What happens after an adaptation project ends?
Over the last decade, hundreds of climate change adaptation projects have been funded and implemented. Despite the importance of these first-generation adaptation projects for establishing funders and implementors’ “best practices,” very little is known about how early adaptation projects have endured, to what ends, and for whom.
How do we research adaptation outcomes?
Ecuador is a prime site for studying climate change adaptation having received more than 350 million USD for multiple projects. In particular, this research examines how a project focused on climate change impacts in the water sector (PACC) continues to shape local livelihoods and national adaptation governance 5 years after project closure. My methodology contributes to recognitional justice by asking the individuals and collectives tasked with sustaining adaptation initiatives to define adaptation success and what criteria for success should be assessed. I apply this subjective assessment approach in 10 communities across Ecuador that participated in an internationally funded adaptation project that concluded in 2015. My analysis draws together participatory mapping, walking interviews with local leaders, participant observation, and surveys with former project participants. The results highlight that even adaptation projects that were deemed highly successful at their closure have uncertain futures. I work in partnership with scholars at the University of Cuenca and the Andean University Simón Bolívar.
Why does this matter?
Climate change is real and its impacts are escalating. Public finance for adaptation grew by 35% between 2015 and 2018 to an annual average of $30 billion. While this level of funding remains well below the estimated $140-$300 billion needed annually by 2030 for adaptation, this climate finance translates to hundreds of projects globally, with real consequences for communities on the frontlines of climate change. This research is crucial to understand 1) if and how adaptation measures are sustained over time and 2) the methods needed for measuring impacts over time. We are sharing our findings through both peer-reviewed research articles and a spanish-language policy brief for project designers and implementors across Latin America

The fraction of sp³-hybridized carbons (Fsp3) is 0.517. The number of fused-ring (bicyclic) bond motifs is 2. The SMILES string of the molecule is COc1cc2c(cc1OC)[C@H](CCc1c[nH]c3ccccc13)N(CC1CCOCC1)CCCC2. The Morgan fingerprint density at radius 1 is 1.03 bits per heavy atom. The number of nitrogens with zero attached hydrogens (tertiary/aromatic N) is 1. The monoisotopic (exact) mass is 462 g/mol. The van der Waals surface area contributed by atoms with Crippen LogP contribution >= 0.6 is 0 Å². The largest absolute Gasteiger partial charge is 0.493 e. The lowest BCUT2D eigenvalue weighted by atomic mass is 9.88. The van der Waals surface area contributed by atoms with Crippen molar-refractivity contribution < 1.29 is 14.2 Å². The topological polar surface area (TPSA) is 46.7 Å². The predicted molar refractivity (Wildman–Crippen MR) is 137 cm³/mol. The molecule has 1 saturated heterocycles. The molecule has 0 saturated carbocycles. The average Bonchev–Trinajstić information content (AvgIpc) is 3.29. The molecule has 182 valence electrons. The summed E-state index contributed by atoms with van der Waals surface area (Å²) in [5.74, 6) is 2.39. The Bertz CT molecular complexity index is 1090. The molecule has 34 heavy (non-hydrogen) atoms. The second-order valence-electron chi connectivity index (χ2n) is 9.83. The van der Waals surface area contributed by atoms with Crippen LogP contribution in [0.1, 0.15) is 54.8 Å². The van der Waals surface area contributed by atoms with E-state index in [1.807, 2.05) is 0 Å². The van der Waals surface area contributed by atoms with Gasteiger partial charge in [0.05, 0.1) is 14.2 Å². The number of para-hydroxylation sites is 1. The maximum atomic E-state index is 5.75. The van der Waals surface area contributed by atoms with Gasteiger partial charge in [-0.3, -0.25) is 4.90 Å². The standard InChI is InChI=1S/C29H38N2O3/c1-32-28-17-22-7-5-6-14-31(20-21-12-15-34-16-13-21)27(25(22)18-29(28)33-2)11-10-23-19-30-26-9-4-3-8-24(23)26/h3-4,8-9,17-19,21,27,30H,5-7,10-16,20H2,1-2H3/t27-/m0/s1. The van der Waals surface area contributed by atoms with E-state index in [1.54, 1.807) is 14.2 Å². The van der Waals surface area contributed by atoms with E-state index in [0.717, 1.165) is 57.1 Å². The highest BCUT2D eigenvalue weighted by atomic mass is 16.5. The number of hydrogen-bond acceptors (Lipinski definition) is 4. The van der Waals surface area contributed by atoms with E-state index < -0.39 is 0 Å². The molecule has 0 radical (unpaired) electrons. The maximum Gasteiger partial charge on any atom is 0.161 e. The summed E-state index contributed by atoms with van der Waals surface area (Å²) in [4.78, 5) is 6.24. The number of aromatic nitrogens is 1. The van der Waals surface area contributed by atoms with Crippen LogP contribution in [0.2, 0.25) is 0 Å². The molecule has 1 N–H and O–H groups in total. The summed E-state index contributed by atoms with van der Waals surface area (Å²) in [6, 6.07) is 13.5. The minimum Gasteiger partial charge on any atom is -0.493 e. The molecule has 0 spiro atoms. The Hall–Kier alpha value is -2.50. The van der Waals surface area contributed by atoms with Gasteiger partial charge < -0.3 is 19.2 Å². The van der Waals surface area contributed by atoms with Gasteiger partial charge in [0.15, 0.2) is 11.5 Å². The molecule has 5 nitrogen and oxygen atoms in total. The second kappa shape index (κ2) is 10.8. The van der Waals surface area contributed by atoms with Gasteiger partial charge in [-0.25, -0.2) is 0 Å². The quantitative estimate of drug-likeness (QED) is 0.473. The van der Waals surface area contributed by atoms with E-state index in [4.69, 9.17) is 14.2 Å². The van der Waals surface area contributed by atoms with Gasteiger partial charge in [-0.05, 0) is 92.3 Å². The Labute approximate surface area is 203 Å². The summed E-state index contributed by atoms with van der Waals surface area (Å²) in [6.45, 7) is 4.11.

Mills-Novoa, M., Boelens, R., Hoogesteger, J., and Vos, J. (In Press) Resisting, Leveraging, and Reworking Climate Change Adaptation Projects from Below: Placing Adaptation in Ecuador’s Agrarian Struggles. Journal of Peasant Studies
Eriksen, S., Schipper, L.F., Scoville-Simonds, M., Vincent, K., Lenaerts, L., Nicolai Adam, H., Brooks, N., Harding, B., Khatri, D., Liverman, D., Mills-Novoa, M., Mosberg, M., Muok, B., Nightingale, A., Ojha, H., Sygna, L., Taylor, M., Vogel, C., West, J.J. (2021) Climate change adaptation interventions in developing countries: Help, Hindrance, or Irrelevant? World Development 141: 105383
Mills-Novoa, M., Boelens, R., Hoogesteger, J., and Vos, J. (2020) Governmentality, Hydrosocial Territories & Recognition Politics: The making of subjects and objects for climate change adaptation in Ecuador. Geoforum 115: 90-101
Mills-Novoa, M. and C. Tapia. Después de la Adaptación: Un estudio indisciplinario de los impactos a largo plazo del Proyecto de Adaptación al Cambio Climático a través de una efectiva gobernalidad del agua en el Ecuador PACC. (2022) Policy brief submitted to the Ecuadorian Ministry of the Environment and the Ecuadorian National Adaptation Plan.
This research has been supported by Tinker Foundation, PEO International, National Science Foundation, Dutch Science Commission, AAG: Cultural Anthropology & Political Ecology Specialty Group, Conference of Latin American Geography, AAG: Latin American Specialty Group, American Association of Geographers, American Geographical Society, U of Arizona: School of Social and Behavioral Science Research Institute, and U of Arizona: Graduate and Professional Student Council